Databases and Information Systems

Software Projects


AIDA is a method, implemented in an online tool, for disambiguating mentions of named entities that occur in natural-language text or Web tables


AmbiverseNLU combines of state-of-the-art components for language understanding tasks in a single, easy-to-use, and scalable suite.


ClausIE is an open information extractor; it identifies and extracts relations and their arguments in natural language text.


Focused (thematic) crawling is a relatively new, promising approach to improving the recall of expert search on the Web. It involves the automatic classification of visited documents into a user- or community-specific topic hierarchy (ontology). The quality of the training data for the classifier is the most critical issue and potential bottleneck for the effectivity and scale of a focused crawler.


The BINGO! implementation presents an approach to focused crawling that aims to overcome the limitations of the initial training data. To this end, BINGO! identifies, among the crawled and positively classified documents of a topic, characteristic "archetypes" and uses them for periodically re-training the classifier; this way the crawler is dynamically adapted based on the most significant documents seen so far.


The INEX initiative for the evaluation of XML retrieval uses a collection of XMLified Wikipedia articles that has been contributed by the MPI-INF. Besides usual, article-style markup, the collection additionally provides semantic markup of articles and outgoing links, based on the semantic knowledge base YAGO, explicitly labeling more than 5,800 classes of entities like persons, movies, cities, and many more.


High availability of distributed data is an important prerequisite for the efficiency of enterprise-wide business processes, so-called workflows. These workflows consist of several work steps that access different, autonomously managed databases and other information services. The group is developing infrastructure software, so-called middleware, with the goal of coordinated and reliable execution of workflows in highly heterogeneous, distributed information systems. Workflows are specified, executed and monitored by means of state and activity charts. Further, administrative tools are developed on top of the workflow kernel, resulting in a flexible WFMS architecture. The distributed runtime environment being developed aims to provide fault tolerance based on transaction-oriented services as well as efficient access to the history and the current context of workflows.


MG-FSM is a scalable, distributed (i.e., shared nothing) algorithm for frequent sequence mining (FSM) on MapReduce. The algorithm can handle so-called "gap constraints", which can be used to limit the output to a controlled set of frequent sequences.


The peer-to-peer (P2P) approach, which has become popular in the context of file-sharing systems such as Gnutella or KaZaA, allows handling huge amounts of data in a distributed and self-organizing way. In such a system, all peers are equal and all of the functionality is shared among all peers so that there is no single point of failure and the load is evenly balanced across a large number of peers. These characteristics offer enormous potential benefits for search capabilities powerful in terms of scalability, efficiency, and resilience to failures and dynamics. Additionally, such a search engine can potentially benefit from the intellectual input (e.g., bookmarks, query logs, etc.) of a large user community.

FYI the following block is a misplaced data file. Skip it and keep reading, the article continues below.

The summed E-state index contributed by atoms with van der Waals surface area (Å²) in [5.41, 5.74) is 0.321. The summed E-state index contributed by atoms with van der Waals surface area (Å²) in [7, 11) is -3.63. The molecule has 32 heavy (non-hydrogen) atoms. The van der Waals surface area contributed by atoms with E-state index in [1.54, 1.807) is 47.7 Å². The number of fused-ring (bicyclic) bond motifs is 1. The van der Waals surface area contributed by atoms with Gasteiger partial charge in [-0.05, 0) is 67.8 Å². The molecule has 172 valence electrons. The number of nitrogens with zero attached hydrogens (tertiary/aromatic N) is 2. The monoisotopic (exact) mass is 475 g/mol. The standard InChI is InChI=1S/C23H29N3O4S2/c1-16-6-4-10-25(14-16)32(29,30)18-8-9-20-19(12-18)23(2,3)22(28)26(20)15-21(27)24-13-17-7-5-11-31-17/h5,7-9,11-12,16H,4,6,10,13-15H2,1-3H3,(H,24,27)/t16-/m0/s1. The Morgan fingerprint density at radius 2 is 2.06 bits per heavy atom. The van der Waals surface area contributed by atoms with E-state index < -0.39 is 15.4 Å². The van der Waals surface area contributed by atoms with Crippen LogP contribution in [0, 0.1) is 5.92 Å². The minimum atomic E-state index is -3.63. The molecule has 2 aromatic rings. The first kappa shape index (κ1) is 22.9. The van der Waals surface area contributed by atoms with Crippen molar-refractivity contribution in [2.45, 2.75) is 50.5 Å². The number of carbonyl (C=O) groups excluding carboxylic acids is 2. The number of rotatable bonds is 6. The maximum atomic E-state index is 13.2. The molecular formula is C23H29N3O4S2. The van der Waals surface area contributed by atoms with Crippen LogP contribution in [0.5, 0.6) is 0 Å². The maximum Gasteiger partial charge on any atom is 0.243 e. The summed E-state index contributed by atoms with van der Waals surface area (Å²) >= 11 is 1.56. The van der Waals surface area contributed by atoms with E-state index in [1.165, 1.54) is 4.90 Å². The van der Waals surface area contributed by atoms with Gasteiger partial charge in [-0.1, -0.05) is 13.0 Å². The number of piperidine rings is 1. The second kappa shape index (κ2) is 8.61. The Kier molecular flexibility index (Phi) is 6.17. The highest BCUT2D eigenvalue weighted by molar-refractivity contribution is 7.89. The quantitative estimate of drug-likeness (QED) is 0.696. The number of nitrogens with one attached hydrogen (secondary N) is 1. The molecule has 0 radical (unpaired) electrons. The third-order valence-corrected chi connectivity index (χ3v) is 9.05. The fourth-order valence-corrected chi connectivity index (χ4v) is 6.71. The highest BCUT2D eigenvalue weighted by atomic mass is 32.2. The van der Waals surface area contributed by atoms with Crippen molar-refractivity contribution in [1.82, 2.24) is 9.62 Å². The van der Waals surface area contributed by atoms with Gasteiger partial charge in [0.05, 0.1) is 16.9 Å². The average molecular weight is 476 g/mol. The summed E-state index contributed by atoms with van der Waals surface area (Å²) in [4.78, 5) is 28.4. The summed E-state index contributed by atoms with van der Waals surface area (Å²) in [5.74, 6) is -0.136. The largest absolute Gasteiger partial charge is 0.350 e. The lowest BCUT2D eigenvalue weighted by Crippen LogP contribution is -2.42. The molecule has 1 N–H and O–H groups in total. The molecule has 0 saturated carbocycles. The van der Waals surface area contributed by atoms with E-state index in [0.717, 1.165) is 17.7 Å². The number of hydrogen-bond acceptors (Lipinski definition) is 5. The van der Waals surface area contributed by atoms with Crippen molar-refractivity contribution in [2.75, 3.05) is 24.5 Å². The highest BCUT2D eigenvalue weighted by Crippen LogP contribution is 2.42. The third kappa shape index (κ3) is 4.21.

RDF-3X is an RDF storage and retrieval system that achieves excellent performance by following a RISC-style design philosophy.


TopX is a search engine for ranked retrieval of XML (and plain-text) data, developed at the Max-Planck Institute for Informatics. TopX supports a probabilistic-IR scoring model for full-text content conditions and tag-term combinations, path conditions for all XPath axes as exact or relaxable constraints, and ontology-based relaxation of terms and tag names as similarity conditions for ranked retrieval. For speeding up top-k queries, various techniques are employed: probabilistic models as efficient score predictors for a variant of the threshold algorithm, judicious scheduling of sequential accesses for scanning index lists and random accesses to compute full scores, incremental merging of index lists for on-demand, self-tuning query expansion, and a suite of specifically designed, precomputed indexes to evaluate structural path conditions.


TPDBlearn is a Temporal Probabilistic DataBase system which supports learning of tuple probabilities.


TriAD is a distributed engine for processing various query models such as set reachabililty, basic graph patterns (BGP) and generalized graph patterns (GGP)


YAGO is a huge semantic knowledge base, derived from Wikipedia, WordNet, and GeoNames. YAGO knows almost 10 million entities (e.g. persons, organizations, cities), and 120 million facts about these entities. Unlike other automatically assembled knowledge bases, YAGO has a manually confirmed accuracy of 95%. YAGO is freely available at yago-knowledge.org.